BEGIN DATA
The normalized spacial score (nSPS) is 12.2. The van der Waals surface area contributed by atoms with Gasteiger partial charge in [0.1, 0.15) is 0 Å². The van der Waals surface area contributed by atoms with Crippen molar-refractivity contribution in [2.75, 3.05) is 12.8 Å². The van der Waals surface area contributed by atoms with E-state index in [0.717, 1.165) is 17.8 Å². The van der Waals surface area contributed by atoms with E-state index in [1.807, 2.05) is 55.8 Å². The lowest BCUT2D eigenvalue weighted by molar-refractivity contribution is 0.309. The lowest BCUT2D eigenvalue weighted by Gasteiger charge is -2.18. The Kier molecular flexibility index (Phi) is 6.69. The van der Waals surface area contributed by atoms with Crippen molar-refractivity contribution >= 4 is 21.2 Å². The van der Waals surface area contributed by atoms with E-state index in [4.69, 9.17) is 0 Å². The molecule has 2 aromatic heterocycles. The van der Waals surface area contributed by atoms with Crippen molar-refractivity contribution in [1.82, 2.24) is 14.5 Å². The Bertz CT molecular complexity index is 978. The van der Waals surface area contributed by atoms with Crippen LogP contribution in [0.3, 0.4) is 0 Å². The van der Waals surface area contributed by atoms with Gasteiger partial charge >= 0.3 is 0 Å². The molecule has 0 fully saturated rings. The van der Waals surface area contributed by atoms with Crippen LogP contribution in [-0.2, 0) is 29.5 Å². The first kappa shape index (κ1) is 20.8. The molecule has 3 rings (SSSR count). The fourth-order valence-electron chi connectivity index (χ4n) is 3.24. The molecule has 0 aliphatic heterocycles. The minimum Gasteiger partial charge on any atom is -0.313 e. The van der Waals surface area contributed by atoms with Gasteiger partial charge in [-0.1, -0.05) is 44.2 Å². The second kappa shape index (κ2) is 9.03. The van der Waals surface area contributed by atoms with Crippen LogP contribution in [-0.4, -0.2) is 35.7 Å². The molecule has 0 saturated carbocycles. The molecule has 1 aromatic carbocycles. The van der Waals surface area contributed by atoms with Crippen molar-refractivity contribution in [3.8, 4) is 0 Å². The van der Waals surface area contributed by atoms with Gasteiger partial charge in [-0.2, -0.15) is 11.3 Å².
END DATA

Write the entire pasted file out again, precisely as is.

The normalized spacial score (nSPS) is 12.2. The van der Waals surface area contributed by atoms with Gasteiger partial charge in [0.1, 0.15) is 0 Å². The van der Waals surface area contributed by atoms with Crippen molar-refractivity contribution in [2.75, 3.05) is 12.8 Å². The van der Waals surface area contributed by atoms with E-state index in [0.717, 1.165) is 17.8 Å². The van der Waals surface area contributed by atoms with E-state index in [1.807, 2.05) is 55.8 Å². The lowest BCUT2D eigenvalue weighted by molar-refractivity contribution is 0.309. The lowest BCUT2D eigenvalue weighted by Gasteiger charge is -2.18. The Kier molecular flexibility index (Phi) is 6.69. The van der Waals surface area contributed by atoms with Crippen molar-refractivity contribution >= 4 is 21.2 Å². The van der Waals surface area contributed by atoms with E-state index in [4.69, 9.17) is 0 Å². The molecule has 2 aromatic heterocycles. The van der Waals surface area contributed by atoms with Crippen molar-refractivity contribution in [1.82, 2.24) is 14.5 Å². The Bertz CT molecular complexity index is 978. The van der Waals surface area contributed by atoms with Crippen LogP contribution in [0.3, 0.4) is 0 Å². The van der Waals surface area contributed by atoms with Gasteiger partial charge >= 0.3 is 0 Å². The molecule has 0 fully saturated rings. The van der Waals surface area contributed by atoms with Crippen LogP contribution in [-0.2, 0) is 29.5 Å². The first kappa shape index (κ1) is 20.8. The molecule has 3 rings (SSSR count). The fourth-order valence-electron chi connectivity index (χ4n) is 3.24. The molecule has 0 aliphatic heterocycles. The minimum Gasteiger partial charge on any atom is -0.313 e. The van der Waals surface area contributed by atoms with Gasteiger partial charge in [-0.1, -0.05) is 44.2 Å². The second kappa shape index (κ2) is 9.03. The van der Waals surface area contributed by atoms with Crippen LogP contribution in [-0.4, -0.2) is 35.7 Å². The molecule has 0 saturated carbocycles. The molecule has 1 aromatic carbocycles. The van der Waals surface area contributed by atoms with Crippen molar-refractivity contribution in [3.8, 4) is 0 Å². The van der Waals surface area contributed by atoms with Gasteiger partial charge in [-0.2, -0.15) is 11.3 Å².